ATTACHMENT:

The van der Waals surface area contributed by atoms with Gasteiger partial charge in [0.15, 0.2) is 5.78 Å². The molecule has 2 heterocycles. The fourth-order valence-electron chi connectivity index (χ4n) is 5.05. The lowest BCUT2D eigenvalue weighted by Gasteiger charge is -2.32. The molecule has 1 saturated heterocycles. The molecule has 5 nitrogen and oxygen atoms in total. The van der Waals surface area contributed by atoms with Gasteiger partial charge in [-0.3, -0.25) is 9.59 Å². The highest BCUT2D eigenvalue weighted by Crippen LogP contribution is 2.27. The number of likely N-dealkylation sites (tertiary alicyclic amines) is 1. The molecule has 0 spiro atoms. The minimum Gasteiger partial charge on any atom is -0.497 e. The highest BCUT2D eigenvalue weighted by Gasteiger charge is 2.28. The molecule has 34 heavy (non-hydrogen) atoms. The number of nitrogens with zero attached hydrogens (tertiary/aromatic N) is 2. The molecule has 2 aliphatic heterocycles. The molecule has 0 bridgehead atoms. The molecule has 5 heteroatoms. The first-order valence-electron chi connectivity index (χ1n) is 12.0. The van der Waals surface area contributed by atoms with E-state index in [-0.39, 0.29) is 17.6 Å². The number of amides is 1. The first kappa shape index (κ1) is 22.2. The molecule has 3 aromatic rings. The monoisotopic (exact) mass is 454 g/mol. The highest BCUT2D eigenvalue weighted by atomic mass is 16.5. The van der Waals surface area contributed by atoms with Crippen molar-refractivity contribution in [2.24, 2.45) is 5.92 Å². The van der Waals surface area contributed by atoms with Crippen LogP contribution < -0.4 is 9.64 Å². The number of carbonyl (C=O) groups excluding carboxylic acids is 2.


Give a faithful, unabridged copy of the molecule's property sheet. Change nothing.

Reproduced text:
The van der Waals surface area contributed by atoms with Gasteiger partial charge in [0.15, 0.2) is 5.78 Å². The molecule has 2 heterocycles. The fourth-order valence-electron chi connectivity index (χ4n) is 5.05. The lowest BCUT2D eigenvalue weighted by Gasteiger charge is -2.32. The molecule has 1 saturated heterocycles. The molecule has 5 nitrogen and oxygen atoms in total. The van der Waals surface area contributed by atoms with Gasteiger partial charge in [-0.3, -0.25) is 9.59 Å². The highest BCUT2D eigenvalue weighted by Crippen LogP contribution is 2.27. The number of likely N-dealkylation sites (tertiary alicyclic amines) is 1. The molecule has 0 spiro atoms. The minimum Gasteiger partial charge on any atom is -0.497 e. The highest BCUT2D eigenvalue weighted by Gasteiger charge is 2.28. The molecule has 34 heavy (non-hydrogen) atoms. The number of nitrogens with zero attached hydrogens (tertiary/aromatic N) is 2. The molecule has 2 aliphatic heterocycles. The molecule has 0 bridgehead atoms. The molecule has 5 heteroatoms. The first-order valence-electron chi connectivity index (χ1n) is 12.0. The van der Waals surface area contributed by atoms with E-state index in [-0.39, 0.29) is 17.6 Å². The number of amides is 1. The first kappa shape index (κ1) is 22.2. The molecule has 3 aromatic rings. The monoisotopic (exact) mass is 454 g/mol. The highest BCUT2D eigenvalue weighted by atomic mass is 16.5. The van der Waals surface area contributed by atoms with Crippen molar-refractivity contribution in [2.24, 2.45) is 5.92 Å². The van der Waals surface area contributed by atoms with Crippen LogP contribution < -0.4 is 9.64 Å². The number of carbonyl (C=O) groups excluding carboxylic acids is 2.